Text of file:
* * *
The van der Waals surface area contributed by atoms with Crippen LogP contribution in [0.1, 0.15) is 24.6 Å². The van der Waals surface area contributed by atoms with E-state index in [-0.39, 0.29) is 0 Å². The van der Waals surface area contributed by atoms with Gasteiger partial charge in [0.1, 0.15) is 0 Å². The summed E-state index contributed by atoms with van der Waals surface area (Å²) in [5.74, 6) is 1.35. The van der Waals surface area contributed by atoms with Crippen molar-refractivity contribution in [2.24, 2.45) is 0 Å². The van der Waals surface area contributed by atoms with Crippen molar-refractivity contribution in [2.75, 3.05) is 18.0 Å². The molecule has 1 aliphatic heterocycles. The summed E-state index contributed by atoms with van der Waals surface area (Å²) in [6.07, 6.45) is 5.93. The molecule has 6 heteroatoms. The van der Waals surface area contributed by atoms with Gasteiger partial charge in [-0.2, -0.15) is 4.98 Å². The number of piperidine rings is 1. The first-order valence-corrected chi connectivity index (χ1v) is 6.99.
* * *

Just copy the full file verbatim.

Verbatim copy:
The van der Waals surface area contributed by atoms with Crippen LogP contribution in [0.1, 0.15) is 24.6 Å². The van der Waals surface area contributed by atoms with E-state index in [-0.39, 0.29) is 0 Å². The van der Waals surface area contributed by atoms with Gasteiger partial charge in [0.1, 0.15) is 0 Å². The summed E-state index contributed by atoms with van der Waals surface area (Å²) in [5.74, 6) is 1.35. The van der Waals surface area contributed by atoms with Crippen molar-refractivity contribution in [2.24, 2.45) is 0 Å². The van der Waals surface area contributed by atoms with Crippen molar-refractivity contribution in [2.75, 3.05) is 18.0 Å². The molecule has 1 aliphatic heterocycles. The summed E-state index contributed by atoms with van der Waals surface area (Å²) in [6.07, 6.45) is 5.93. The molecule has 6 heteroatoms. The van der Waals surface area contributed by atoms with Gasteiger partial charge in [-0.2, -0.15) is 4.98 Å². The number of piperidine rings is 1. The first-order valence-corrected chi connectivity index (χ1v) is 6.99.